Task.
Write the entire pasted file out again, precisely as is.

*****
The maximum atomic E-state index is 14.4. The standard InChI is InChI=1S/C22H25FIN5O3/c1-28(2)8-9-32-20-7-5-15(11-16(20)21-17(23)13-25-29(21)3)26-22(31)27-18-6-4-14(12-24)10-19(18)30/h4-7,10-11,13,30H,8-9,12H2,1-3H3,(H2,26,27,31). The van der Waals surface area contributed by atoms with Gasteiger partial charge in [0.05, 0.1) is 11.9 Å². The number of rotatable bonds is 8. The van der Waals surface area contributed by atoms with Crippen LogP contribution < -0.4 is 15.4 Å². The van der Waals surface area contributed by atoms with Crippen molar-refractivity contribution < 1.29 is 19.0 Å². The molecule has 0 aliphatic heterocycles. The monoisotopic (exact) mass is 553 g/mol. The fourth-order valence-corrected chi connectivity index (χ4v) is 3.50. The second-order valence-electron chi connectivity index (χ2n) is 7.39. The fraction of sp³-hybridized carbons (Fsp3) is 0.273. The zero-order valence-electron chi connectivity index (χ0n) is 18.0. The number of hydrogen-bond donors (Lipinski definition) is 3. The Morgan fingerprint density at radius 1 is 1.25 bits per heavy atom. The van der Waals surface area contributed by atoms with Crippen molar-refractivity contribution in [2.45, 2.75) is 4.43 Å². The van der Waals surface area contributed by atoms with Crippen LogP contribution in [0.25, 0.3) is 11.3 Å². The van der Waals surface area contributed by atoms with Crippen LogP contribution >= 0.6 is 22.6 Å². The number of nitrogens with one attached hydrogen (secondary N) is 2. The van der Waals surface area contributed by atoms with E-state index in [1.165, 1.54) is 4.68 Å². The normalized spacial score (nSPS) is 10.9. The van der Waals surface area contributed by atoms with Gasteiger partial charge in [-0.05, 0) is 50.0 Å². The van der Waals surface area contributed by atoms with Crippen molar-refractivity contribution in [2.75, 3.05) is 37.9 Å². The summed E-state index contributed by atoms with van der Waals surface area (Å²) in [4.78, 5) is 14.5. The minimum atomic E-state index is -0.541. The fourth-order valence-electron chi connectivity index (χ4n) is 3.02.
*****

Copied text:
The maximum atomic E-state index is 14.4. The standard InChI is InChI=1S/C22H25FIN5O3/c1-28(2)8-9-32-20-7-5-15(11-16(20)21-17(23)13-25-29(21)3)26-22(31)27-18-6-4-14(12-24)10-19(18)30/h4-7,10-11,13,30H,8-9,12H2,1-3H3,(H2,26,27,31). The van der Waals surface area contributed by atoms with Gasteiger partial charge in [0.05, 0.1) is 11.9 Å². The number of rotatable bonds is 8. The van der Waals surface area contributed by atoms with Crippen LogP contribution < -0.4 is 15.4 Å². The van der Waals surface area contributed by atoms with Crippen molar-refractivity contribution < 1.29 is 19.0 Å². The molecule has 0 aliphatic heterocycles. The monoisotopic (exact) mass is 553 g/mol. The fourth-order valence-corrected chi connectivity index (χ4v) is 3.50. The second-order valence-electron chi connectivity index (χ2n) is 7.39. The fraction of sp³-hybridized carbons (Fsp3) is 0.273. The zero-order valence-electron chi connectivity index (χ0n) is 18.0. The number of hydrogen-bond donors (Lipinski definition) is 3. The Morgan fingerprint density at radius 1 is 1.25 bits per heavy atom. The van der Waals surface area contributed by atoms with Crippen molar-refractivity contribution in [2.45, 2.75) is 4.43 Å². The van der Waals surface area contributed by atoms with Crippen LogP contribution in [0.25, 0.3) is 11.3 Å². The van der Waals surface area contributed by atoms with Crippen LogP contribution >= 0.6 is 22.6 Å². The number of nitrogens with one attached hydrogen (secondary N) is 2. The van der Waals surface area contributed by atoms with E-state index in [1.165, 1.54) is 4.68 Å². The normalized spacial score (nSPS) is 10.9. The van der Waals surface area contributed by atoms with Gasteiger partial charge in [-0.05, 0) is 50.0 Å². The van der Waals surface area contributed by atoms with Crippen molar-refractivity contribution in [2.75, 3.05) is 37.9 Å². The summed E-state index contributed by atoms with van der Waals surface area (Å²) in [4.78, 5) is 14.5. The minimum atomic E-state index is -0.541. The fourth-order valence-electron chi connectivity index (χ4n) is 3.02.